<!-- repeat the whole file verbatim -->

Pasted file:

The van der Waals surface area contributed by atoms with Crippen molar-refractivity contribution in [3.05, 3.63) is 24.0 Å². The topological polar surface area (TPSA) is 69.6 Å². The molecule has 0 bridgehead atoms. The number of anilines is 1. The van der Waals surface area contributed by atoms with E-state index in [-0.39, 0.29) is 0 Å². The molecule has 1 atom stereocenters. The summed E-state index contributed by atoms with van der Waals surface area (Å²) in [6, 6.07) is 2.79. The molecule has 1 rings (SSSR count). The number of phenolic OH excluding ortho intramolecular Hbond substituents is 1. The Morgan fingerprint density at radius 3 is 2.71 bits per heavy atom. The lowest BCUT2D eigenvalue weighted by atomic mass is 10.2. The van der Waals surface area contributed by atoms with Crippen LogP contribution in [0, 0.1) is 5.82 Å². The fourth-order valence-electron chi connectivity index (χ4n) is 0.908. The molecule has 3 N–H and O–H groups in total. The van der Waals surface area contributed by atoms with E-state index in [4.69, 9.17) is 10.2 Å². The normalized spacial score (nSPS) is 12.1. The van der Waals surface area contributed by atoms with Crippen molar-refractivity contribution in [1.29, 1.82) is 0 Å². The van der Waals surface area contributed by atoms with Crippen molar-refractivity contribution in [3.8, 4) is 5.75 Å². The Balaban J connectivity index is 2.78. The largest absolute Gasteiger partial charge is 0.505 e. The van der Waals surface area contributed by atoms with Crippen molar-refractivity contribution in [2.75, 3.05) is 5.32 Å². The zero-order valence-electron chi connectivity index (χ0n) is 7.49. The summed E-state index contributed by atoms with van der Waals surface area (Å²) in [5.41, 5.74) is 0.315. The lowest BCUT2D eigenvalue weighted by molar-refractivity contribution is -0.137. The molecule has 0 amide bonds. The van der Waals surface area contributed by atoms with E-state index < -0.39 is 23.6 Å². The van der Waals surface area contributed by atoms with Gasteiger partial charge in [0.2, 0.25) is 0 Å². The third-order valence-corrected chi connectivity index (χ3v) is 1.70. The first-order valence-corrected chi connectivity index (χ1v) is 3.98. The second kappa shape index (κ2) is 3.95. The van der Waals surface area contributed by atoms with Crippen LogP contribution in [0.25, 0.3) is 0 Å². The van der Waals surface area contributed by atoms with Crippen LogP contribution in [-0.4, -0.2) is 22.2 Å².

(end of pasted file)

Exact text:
The van der Waals surface area contributed by atoms with Crippen molar-refractivity contribution in [3.05, 3.63) is 24.0 Å². The topological polar surface area (TPSA) is 69.6 Å². The molecule has 0 bridgehead atoms. The number of anilines is 1. The van der Waals surface area contributed by atoms with E-state index in [-0.39, 0.29) is 0 Å². The molecule has 1 atom stereocenters. The summed E-state index contributed by atoms with van der Waals surface area (Å²) in [6, 6.07) is 2.79. The molecule has 1 rings (SSSR count). The number of phenolic OH excluding ortho intramolecular Hbond substituents is 1. The Morgan fingerprint density at radius 3 is 2.71 bits per heavy atom. The lowest BCUT2D eigenvalue weighted by atomic mass is 10.2. The van der Waals surface area contributed by atoms with Crippen LogP contribution in [0, 0.1) is 5.82 Å². The fourth-order valence-electron chi connectivity index (χ4n) is 0.908. The molecule has 3 N–H and O–H groups in total. The van der Waals surface area contributed by atoms with E-state index in [4.69, 9.17) is 10.2 Å². The normalized spacial score (nSPS) is 12.1. The van der Waals surface area contributed by atoms with Crippen molar-refractivity contribution in [1.29, 1.82) is 0 Å². The van der Waals surface area contributed by atoms with Crippen molar-refractivity contribution in [3.8, 4) is 5.75 Å². The Balaban J connectivity index is 2.78. The largest absolute Gasteiger partial charge is 0.505 e. The van der Waals surface area contributed by atoms with Crippen molar-refractivity contribution in [2.75, 3.05) is 5.32 Å². The zero-order valence-electron chi connectivity index (χ0n) is 7.49. The summed E-state index contributed by atoms with van der Waals surface area (Å²) in [5.41, 5.74) is 0.315. The lowest BCUT2D eigenvalue weighted by molar-refractivity contribution is -0.137. The molecule has 0 amide bonds. The van der Waals surface area contributed by atoms with E-state index < -0.39 is 23.6 Å². The van der Waals surface area contributed by atoms with Gasteiger partial charge in [0.2, 0.25) is 0 Å². The third-order valence-corrected chi connectivity index (χ3v) is 1.70. The first-order valence-corrected chi connectivity index (χ1v) is 3.98. The second kappa shape index (κ2) is 3.95. The van der Waals surface area contributed by atoms with Crippen LogP contribution in [0.25, 0.3) is 0 Å². The van der Waals surface area contributed by atoms with Crippen LogP contribution in [-0.4, -0.2) is 22.2 Å².